Also, higher education doesn’t subscribe to modern political rules. Higher education has no political action committees to raise funds and wield power. There is no seat at the table for higher education and, therefore few avenues of political influence. At the federal level, higher education depends upon organizations like the American Council on Education and a variety of professional and trade associations, numbering an estimated 200.

Examples include:

  • Presidents’ organizations (i.e., AAC&U),
  • Organizations by institutional type (i.e., NAICU),
  • Trade associations (i.e., CASE and NACUBO), and
  • Student and faculty organizations (i.e., NCAA and AAUP).

These organizations work together to inform campuses, coordinate responses, communicate and seek to accomplish higher education’s many goals.

At the state level, state education departments, lobbyists and government relations officers from individual colleges and universities seek to play a similar role. Yet the roles of lobbyists and government relations officers are often unappreciated at the campus level. Some campus constituents believe the positions function to “get the money” from the government, but it’s more nuanced. It’s a short and long game.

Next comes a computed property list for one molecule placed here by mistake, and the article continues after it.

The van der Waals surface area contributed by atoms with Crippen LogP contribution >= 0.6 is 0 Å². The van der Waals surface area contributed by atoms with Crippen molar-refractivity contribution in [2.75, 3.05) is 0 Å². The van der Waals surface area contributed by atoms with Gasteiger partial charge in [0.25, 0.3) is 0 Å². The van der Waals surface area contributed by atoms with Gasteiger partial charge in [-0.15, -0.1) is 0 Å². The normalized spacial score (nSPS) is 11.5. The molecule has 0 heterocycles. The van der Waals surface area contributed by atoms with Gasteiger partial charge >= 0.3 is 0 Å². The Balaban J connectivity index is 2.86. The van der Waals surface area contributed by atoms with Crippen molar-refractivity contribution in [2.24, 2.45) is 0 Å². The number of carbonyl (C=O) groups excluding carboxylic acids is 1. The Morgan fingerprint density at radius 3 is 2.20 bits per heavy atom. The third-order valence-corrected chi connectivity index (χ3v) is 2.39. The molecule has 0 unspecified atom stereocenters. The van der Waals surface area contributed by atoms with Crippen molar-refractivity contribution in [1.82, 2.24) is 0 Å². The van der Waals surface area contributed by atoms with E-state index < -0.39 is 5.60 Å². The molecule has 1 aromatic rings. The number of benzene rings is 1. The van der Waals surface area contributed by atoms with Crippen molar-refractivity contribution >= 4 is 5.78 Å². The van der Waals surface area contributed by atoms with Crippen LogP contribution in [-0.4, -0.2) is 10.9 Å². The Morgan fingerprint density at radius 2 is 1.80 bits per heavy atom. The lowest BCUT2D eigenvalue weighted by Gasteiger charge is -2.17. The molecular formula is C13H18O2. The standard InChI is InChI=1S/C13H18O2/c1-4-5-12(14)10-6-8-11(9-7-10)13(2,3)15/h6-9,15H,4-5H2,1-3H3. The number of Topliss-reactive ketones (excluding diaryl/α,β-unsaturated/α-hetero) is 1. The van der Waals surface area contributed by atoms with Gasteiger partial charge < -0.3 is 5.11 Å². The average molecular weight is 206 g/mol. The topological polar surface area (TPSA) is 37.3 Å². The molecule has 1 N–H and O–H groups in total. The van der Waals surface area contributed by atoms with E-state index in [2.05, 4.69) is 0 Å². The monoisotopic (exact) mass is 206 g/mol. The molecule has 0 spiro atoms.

Lobbyists and government relations officers

  • serve as chief explainer and trusted expert by asking questions, accurately and concisely conveying what is important and what’s not (such as “what outcomes should be measured?”), providing context (such as “what human, physical, and financial resources will take to enact the bill?”), and illuminating unintended consequences (such as “salary increases are great but what happens if they aren’t funded? Do you want us to raise tuition?”),
  • champion campus needs to ensure budget objectives are met, monies held can be used in the campus’s best interests and programmatic support is provided,
  • review all bills to determine if they are helpful or harmful, talk with lawmakers to explain positions and potential roadblocks (such as student readiness, faculty recruitment and necessary related capital expenses), and coordinate with other lobbyists and government relations officers,
  • monitor amendments to make sure they are beneficial for institutions and students, and
  • maintain good relationships despite political affiliations and shifts in administration by building a solid base of support, meeting people where they are and being immune to absurd questions and comments (like demanding faculty members punch a time clock to monitor productivity).

No doubt the relationship between higher education and government needs improvement. And if the relationship was scored as the Psychology Today article mentioned in the introduction outlines, how would higher education and government fare? Not dysfunctional? Dysfunctional at times? The relationship is in trouble? Or if we don’t begin to do something differently, the relationship may completely fall apart?